Nov. 19 - Can Intel go from being king of the PC market to a master of mobile? A fund manager and an analyst tell us what three steps the incoming CEO needs to make. Carmen Roberts reports.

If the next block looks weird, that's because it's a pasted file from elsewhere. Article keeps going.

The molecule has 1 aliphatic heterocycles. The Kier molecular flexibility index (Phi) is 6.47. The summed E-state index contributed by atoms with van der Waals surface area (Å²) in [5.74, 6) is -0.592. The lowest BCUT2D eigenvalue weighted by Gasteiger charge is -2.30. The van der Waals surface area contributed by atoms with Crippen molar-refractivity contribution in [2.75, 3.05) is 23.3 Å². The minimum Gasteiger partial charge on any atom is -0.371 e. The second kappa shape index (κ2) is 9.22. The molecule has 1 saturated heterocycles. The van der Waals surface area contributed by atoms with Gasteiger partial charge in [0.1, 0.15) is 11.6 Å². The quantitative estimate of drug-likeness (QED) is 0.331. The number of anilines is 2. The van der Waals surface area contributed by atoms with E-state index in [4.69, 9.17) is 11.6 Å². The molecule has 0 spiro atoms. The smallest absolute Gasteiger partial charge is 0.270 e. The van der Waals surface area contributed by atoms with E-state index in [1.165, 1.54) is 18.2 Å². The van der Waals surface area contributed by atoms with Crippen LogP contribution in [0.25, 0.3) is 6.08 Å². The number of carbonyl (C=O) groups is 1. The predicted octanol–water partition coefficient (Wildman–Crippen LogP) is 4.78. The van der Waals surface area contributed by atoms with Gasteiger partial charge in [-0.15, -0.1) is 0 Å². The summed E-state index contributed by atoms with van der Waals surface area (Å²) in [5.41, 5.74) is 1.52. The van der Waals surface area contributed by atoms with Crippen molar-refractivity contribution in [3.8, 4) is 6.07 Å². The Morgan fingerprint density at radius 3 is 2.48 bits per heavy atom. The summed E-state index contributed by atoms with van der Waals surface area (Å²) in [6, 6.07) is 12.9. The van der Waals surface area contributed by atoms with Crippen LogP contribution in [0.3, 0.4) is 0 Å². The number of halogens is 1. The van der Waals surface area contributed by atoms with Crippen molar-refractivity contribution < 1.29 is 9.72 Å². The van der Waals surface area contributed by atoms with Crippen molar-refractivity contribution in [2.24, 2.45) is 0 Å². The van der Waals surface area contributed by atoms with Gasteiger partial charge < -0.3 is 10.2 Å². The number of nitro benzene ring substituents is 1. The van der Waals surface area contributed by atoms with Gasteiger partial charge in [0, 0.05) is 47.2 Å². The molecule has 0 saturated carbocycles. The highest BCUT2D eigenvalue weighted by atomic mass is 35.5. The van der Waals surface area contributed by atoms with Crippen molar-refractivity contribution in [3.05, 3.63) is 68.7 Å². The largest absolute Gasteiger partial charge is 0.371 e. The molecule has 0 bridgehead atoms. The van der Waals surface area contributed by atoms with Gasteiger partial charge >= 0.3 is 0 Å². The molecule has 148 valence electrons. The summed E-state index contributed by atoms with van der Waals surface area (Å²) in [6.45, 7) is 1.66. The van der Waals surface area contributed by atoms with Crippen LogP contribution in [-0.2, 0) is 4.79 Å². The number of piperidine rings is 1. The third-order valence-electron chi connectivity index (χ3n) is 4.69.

PLEASE NOTE: THIS EDIT CONTAINS CONVERTED 4:3 MATERIAL Three big changes at Intel: CEO Paul Otellini is stepping down in May, PC demand is weakening, and the industry is shifting toward mobile computing. So, can Intel go from being king of the PC market to a master of mobile? The answer may lie in being more aggressive in manufacturing and mobile. Joshua Spencer, portfolio manager of the T. Rowe Price Global Technology Fund, sees two important steps for the chipmaker. SOUNDBITE: JOSHUA SPENCER, PORTFOLIO MANAGER, T. ROWE PRICE GLOBAL TECHNOLOGY FUND (ENGLISH) SAYING: "One would be to continue to push the manufacturing advantage and in doing that you wind up with chips that have lower power consumption as well as better power performance. And those chips can be more compelling for smartphones and tablets." The second step would be for Intel to integrate its processor chips, the CPUs, with cellular chips. That would let Intel play catch up with Qualcomm. If the chipmaker wants to crack the mobile code, it needs to lay out a clear plan of action - according to Vijay Rakesh, semiconductor analyst at Sterne Agee. SOUNDBITE: VIJAY RAKESH, SEMICONDUCTOR ANALYST, STERNE AGEE (ENGLISH) SAYING: "They have to lay out a roadmap on the handset side with 3G, 4G, how they expect to take share. What's their strategy on the handset side? What's their roadmap to integrate next generation protocols? What's the pricing structure? How are they going to get into China?" With $3 billion in free cash flow a quarter, Rakesh says it's much too soon to write Intel off. And the company's design expertise may entice mobile device makers to create products based on Intel's chips. But even if that fails to happen, Intel could still manufacture other company's chips. SOUNDBITE: JOSHUA SPENCER, PORTFOLIO MANAGER, T. ROWE PRICE GLOBAL TECHNOLOGY FUND (ENGLISH) SAYING: "I think Apple fabbing their chips at Intel could be a match made in heaven." Even with such a match, Spencer says Intel will never fly as high as it did when it ruled the PC industry.